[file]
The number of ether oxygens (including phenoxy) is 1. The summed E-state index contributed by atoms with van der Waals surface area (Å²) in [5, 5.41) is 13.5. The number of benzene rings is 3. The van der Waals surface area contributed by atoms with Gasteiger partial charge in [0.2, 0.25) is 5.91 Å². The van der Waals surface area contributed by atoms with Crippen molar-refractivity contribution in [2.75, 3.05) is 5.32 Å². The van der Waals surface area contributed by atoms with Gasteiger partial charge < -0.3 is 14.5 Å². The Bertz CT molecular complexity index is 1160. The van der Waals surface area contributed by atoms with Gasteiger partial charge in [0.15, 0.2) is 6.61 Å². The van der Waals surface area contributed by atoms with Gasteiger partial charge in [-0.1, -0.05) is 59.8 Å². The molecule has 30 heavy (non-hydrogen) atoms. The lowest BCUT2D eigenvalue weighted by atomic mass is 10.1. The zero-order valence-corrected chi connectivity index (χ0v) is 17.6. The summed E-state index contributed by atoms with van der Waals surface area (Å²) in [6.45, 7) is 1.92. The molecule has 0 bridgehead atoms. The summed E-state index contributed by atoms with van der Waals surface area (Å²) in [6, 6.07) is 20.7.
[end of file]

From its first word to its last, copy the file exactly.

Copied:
The number of ether oxygens (including phenoxy) is 1. The summed E-state index contributed by atoms with van der Waals surface area (Å²) in [5, 5.41) is 13.5. The number of benzene rings is 3. The van der Waals surface area contributed by atoms with Gasteiger partial charge in [0.2, 0.25) is 5.91 Å². The van der Waals surface area contributed by atoms with Crippen molar-refractivity contribution in [2.75, 3.05) is 5.32 Å². The van der Waals surface area contributed by atoms with Gasteiger partial charge < -0.3 is 14.5 Å². The Bertz CT molecular complexity index is 1160. The van der Waals surface area contributed by atoms with Gasteiger partial charge in [0.15, 0.2) is 6.61 Å². The van der Waals surface area contributed by atoms with Gasteiger partial charge in [-0.1, -0.05) is 59.8 Å². The molecule has 30 heavy (non-hydrogen) atoms. The lowest BCUT2D eigenvalue weighted by atomic mass is 10.1. The zero-order valence-corrected chi connectivity index (χ0v) is 17.6. The summed E-state index contributed by atoms with van der Waals surface area (Å²) in [6.45, 7) is 1.92. The molecule has 0 bridgehead atoms. The summed E-state index contributed by atoms with van der Waals surface area (Å²) in [6, 6.07) is 20.7.